Kleist's second published play, Amphitryon (1807), is described on its title-page as “a comedy after Molière”. With this designation, Kleist not only invites his readers to compare the work with Molière's play of the same name, but also to place it within a particular comic tradition. Kleist deftly blends a range of comic elements – from sexual references and coarse jokes to misrecognitions and heavy dramatic irony – but the play is far from a conventional comedy. Amphitryon raises a series of hefty theological and philosophical issues and places its characters in a situation of profound self-doubt, to the extent that their sanity and sense of self are tested to the extreme. To be sure, the play …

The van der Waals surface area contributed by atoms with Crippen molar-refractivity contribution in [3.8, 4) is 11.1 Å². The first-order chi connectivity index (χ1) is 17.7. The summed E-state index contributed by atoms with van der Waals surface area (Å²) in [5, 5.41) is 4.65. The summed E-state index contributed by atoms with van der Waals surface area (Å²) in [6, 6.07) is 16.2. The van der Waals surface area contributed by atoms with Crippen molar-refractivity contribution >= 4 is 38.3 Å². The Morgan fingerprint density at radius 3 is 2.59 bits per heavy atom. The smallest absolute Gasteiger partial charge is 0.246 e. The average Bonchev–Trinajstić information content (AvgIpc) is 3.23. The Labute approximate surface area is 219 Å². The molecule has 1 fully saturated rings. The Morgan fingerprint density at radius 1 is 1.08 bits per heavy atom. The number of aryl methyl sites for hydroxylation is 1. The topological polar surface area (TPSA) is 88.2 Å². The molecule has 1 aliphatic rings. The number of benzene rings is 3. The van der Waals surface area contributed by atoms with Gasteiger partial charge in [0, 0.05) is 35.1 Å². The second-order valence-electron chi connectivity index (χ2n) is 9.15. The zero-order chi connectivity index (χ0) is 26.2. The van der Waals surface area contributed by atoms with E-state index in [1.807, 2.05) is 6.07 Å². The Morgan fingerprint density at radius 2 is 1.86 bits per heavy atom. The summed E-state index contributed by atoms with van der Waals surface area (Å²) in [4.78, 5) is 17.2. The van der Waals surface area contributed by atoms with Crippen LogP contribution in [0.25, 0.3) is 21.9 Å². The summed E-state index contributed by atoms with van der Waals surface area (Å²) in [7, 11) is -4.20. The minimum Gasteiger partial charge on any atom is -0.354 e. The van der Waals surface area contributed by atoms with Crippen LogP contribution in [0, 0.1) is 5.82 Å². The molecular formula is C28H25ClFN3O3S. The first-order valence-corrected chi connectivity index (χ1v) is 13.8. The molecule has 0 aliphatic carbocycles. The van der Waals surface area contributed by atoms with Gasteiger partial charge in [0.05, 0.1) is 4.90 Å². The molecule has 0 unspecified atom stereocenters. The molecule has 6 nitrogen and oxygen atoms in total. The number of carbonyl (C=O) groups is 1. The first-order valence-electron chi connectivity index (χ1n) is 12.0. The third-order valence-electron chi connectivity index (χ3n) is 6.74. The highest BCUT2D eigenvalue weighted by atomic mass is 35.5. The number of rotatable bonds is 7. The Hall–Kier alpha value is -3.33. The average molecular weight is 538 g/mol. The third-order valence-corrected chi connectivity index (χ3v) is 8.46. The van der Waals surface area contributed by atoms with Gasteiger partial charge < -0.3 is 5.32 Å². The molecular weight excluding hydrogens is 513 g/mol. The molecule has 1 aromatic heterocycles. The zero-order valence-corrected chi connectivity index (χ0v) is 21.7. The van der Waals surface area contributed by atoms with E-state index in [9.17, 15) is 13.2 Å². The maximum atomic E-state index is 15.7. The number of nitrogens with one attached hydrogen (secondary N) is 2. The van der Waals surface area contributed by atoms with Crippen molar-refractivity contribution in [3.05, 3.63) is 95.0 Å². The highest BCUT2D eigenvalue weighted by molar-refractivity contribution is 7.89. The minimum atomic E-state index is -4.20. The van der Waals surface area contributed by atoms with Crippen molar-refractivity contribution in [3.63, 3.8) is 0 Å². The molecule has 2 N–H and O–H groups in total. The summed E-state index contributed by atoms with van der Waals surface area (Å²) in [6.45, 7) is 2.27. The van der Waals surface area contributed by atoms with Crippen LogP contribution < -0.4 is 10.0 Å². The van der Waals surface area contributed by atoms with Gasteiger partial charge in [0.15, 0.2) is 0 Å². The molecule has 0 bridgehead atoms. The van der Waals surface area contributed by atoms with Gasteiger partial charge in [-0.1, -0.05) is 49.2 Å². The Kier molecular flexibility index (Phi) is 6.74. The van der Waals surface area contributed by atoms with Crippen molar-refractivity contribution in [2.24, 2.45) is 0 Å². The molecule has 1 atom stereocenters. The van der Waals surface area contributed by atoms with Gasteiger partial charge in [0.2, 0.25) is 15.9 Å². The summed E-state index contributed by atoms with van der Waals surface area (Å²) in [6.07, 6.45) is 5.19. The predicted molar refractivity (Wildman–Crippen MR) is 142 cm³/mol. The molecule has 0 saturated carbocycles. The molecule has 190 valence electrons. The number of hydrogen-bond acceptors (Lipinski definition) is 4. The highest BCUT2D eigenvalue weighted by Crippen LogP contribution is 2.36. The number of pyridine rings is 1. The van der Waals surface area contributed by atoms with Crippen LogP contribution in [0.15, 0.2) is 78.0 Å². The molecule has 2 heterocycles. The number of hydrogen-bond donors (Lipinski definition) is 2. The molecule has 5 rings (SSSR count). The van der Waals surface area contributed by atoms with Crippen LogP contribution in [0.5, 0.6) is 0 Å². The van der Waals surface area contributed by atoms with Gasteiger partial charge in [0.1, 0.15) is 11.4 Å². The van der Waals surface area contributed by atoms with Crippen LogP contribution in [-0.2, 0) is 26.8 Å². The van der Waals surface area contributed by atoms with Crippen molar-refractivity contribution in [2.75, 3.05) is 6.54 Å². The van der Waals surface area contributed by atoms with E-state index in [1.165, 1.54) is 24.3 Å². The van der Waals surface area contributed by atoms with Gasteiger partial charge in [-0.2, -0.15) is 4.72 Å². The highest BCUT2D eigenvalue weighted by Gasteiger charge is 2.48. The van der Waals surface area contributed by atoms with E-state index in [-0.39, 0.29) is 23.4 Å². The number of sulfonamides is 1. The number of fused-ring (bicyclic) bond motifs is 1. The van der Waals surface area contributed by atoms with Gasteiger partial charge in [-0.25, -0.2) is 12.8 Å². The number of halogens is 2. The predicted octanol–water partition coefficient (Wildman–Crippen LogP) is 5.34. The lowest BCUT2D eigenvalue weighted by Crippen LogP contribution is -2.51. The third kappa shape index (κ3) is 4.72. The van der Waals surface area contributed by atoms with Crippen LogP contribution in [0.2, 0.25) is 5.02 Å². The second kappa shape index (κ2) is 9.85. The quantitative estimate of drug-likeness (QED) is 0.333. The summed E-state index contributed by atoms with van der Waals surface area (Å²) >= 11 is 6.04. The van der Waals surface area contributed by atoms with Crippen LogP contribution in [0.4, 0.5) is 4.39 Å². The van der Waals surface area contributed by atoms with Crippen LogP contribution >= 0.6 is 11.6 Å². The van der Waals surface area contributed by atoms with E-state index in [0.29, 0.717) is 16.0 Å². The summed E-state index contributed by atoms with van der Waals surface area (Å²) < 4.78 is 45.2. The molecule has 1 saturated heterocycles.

Griffiths, Elystan. "Amphitryon". The Literary Encyclopedia. First published 17 May 2005; last revised 30 November -1.
[http://www.litencyc.com/php/sworks.php?rec=true&UID=13125, accessed 18 April 2015.]